As a result, UNMIL became the first mission to highlight the different implications for women and men during peace building processes.

In practice, this meant that UNMIL included a gender advisor and, of massive significance in a country where nearly half of the population had been raped or abused, it meant that trainers were employed to sensitise communities with regards to sexual violence, and that towns established safe houses for rape victims of any age.

In the spirit of Resolution 1325 being a landmark resolution, not only on sexual violence in war but also on female agency in peacebuilding, India sent an all-female peacekeeping police unit to Liberia.

The 103-strong all-female unit first landed in Liberia in 2007 and hit the ground running. Their responsibilities revolved around 24-hour guard duties, public order management and night patrols in the capital Monrovia, helping to build the capacity of local security institutions.

Including women in peacekeeping missions had many benefits, such as increased reporting by women of suffered abuse.  At the same time, female police officers became role models for other Liberian women. Before the war, women had held mostly traditional roles within society, such as taking care of children and households.  Today, the Liberian police force boasts female enrolment numbers as high as 17 percent, comparable to European countries such as Austria, where women make up about 16 percent of the police force, and higher than the USA, where numbers run as low as 12 percent.

The inspiring message that Liberian and African women can defy their violent past was exemplified by former president, Ellen Johnson Sirleaf. Although she has since faced accusations of corruption, her strong leadership during the critical years after the war was decisive in keeping Liberia on a peaceful path. The Nobel Peace Prize laureate ceded power to a new president in January 2018, thereby marking the first time that power was peacefully and democratically transferred between Liberian presidents since 1944. It also marked the end of UNMIL.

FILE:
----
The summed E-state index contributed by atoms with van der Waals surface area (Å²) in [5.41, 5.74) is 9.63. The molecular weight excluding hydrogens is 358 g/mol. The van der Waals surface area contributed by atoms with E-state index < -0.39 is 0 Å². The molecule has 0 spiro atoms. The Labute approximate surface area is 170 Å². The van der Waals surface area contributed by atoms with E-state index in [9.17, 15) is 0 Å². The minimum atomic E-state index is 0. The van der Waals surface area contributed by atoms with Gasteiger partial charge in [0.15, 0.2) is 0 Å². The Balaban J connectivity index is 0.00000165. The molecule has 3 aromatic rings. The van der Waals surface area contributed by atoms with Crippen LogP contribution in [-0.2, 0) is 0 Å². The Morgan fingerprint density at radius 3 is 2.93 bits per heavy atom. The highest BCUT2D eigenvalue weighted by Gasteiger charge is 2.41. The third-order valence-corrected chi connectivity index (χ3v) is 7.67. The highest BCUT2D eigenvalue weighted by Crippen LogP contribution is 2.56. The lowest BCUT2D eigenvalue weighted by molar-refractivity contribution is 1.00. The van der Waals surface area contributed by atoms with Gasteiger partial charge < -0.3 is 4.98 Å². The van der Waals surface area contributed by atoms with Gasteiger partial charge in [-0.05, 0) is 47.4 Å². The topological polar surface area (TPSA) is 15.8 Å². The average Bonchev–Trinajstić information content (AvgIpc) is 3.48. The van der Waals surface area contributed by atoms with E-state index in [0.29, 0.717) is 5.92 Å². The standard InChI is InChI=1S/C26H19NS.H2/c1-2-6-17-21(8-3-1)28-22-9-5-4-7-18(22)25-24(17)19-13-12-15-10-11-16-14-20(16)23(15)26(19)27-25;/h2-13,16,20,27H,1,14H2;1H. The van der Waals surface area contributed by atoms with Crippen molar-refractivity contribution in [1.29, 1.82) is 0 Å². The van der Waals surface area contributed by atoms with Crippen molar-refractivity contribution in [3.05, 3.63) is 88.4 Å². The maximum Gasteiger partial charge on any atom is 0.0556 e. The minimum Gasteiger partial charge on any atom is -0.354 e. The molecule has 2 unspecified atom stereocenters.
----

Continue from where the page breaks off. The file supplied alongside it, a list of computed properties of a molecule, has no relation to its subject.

At the formal end of this peace process, it is worth looking back and assessing the successes and failures.  Peace has been established in Liberia, and will have been maintained for 15 years this coming August. Unquestionably, women were indispensable in this achievement. They protested until the war ended, rebuilt their communities, overcame their traumas and broke countless glass ceilings in the process.

Yet, deep-rooted problems remain in post-war Liberia. The country is still grappling with high numbers of rape and other forms of sexual violence against women and young girls. Recently-passed legislation does not outlaw female genital mutilation, which remains widespread in rural areas.  The fight for empowerment and against sexual violence is therefore still high on the agenda for the countries last remaining peacekeeping force – Liberia’s women.